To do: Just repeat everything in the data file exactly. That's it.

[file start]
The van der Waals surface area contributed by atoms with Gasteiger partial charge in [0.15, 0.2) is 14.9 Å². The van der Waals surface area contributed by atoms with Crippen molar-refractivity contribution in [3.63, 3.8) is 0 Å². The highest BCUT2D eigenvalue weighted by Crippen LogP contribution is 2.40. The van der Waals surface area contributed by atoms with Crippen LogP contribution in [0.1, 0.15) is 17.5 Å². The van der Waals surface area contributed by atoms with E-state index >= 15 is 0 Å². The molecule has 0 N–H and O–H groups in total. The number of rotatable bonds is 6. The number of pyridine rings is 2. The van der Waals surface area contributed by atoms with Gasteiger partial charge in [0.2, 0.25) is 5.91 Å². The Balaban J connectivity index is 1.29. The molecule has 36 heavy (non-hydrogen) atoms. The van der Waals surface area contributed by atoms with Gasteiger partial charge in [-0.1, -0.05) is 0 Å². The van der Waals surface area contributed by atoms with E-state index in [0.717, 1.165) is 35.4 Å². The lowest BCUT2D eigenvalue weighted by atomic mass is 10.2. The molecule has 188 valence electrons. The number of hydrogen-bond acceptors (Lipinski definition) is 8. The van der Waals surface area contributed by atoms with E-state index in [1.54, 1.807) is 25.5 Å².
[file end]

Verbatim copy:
The van der Waals surface area contributed by atoms with Gasteiger partial charge in [0.15, 0.2) is 14.9 Å². The van der Waals surface area contributed by atoms with Crippen molar-refractivity contribution in [3.63, 3.8) is 0 Å². The highest BCUT2D eigenvalue weighted by Crippen LogP contribution is 2.40. The van der Waals surface area contributed by atoms with Crippen LogP contribution in [0.1, 0.15) is 17.5 Å². The van der Waals surface area contributed by atoms with E-state index >= 15 is 0 Å². The molecule has 0 N–H and O–H groups in total. The number of rotatable bonds is 6. The number of pyridine rings is 2. The van der Waals surface area contributed by atoms with Gasteiger partial charge in [0.2, 0.25) is 5.91 Å². The Balaban J connectivity index is 1.29. The molecule has 36 heavy (non-hydrogen) atoms. The van der Waals surface area contributed by atoms with Gasteiger partial charge in [-0.1, -0.05) is 0 Å². The van der Waals surface area contributed by atoms with E-state index in [0.717, 1.165) is 35.4 Å². The lowest BCUT2D eigenvalue weighted by atomic mass is 10.2. The molecule has 188 valence electrons. The number of hydrogen-bond acceptors (Lipinski definition) is 8. The van der Waals surface area contributed by atoms with E-state index in [1.54, 1.807) is 25.5 Å².